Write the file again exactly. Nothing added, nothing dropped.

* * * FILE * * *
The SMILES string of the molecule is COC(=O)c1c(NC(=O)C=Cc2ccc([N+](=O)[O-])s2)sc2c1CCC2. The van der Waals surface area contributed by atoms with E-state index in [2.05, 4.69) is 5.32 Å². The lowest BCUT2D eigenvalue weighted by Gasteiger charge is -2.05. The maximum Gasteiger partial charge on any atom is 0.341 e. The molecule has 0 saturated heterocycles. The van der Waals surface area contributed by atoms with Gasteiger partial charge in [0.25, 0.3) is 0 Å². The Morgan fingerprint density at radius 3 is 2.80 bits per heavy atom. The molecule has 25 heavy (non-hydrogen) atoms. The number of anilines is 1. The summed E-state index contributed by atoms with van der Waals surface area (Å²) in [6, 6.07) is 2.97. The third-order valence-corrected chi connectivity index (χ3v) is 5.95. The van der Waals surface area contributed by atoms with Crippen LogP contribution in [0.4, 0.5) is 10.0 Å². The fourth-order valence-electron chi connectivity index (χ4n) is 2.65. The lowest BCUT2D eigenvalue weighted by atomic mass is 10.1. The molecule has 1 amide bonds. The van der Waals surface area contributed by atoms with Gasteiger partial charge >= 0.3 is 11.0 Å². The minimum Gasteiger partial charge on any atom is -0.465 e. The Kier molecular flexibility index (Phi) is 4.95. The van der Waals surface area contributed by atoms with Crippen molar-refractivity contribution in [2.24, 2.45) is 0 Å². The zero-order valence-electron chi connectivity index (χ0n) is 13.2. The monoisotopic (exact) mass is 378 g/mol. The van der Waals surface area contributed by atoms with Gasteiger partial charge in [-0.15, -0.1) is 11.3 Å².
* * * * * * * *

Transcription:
The SMILES string of the molecule is COC(=O)c1c(NC(=O)C=Cc2ccc([N+](=O)[O-])s2)sc2c1CCC2. The van der Waals surface area contributed by atoms with E-state index in [2.05, 4.69) is 5.32 Å². The lowest BCUT2D eigenvalue weighted by Gasteiger charge is -2.05. The maximum Gasteiger partial charge on any atom is 0.341 e. The molecule has 0 saturated heterocycles. The van der Waals surface area contributed by atoms with Gasteiger partial charge in [0.25, 0.3) is 0 Å². The Morgan fingerprint density at radius 3 is 2.80 bits per heavy atom. The molecule has 25 heavy (non-hydrogen) atoms. The number of anilines is 1. The summed E-state index contributed by atoms with van der Waals surface area (Å²) in [6, 6.07) is 2.97. The third-order valence-corrected chi connectivity index (χ3v) is 5.95. The van der Waals surface area contributed by atoms with Crippen LogP contribution in [0.4, 0.5) is 10.0 Å². The fourth-order valence-electron chi connectivity index (χ4n) is 2.65. The lowest BCUT2D eigenvalue weighted by atomic mass is 10.1. The molecule has 1 amide bonds. The van der Waals surface area contributed by atoms with Gasteiger partial charge >= 0.3 is 11.0 Å². The minimum Gasteiger partial charge on any atom is -0.465 e. The Kier molecular flexibility index (Phi) is 4.95. The van der Waals surface area contributed by atoms with Crippen molar-refractivity contribution in [2.24, 2.45) is 0 Å². The zero-order valence-electron chi connectivity index (χ0n) is 13.2. The monoisotopic (exact) mass is 378 g/mol. The van der Waals surface area contributed by atoms with Gasteiger partial charge in [-0.15, -0.1) is 11.3 Å².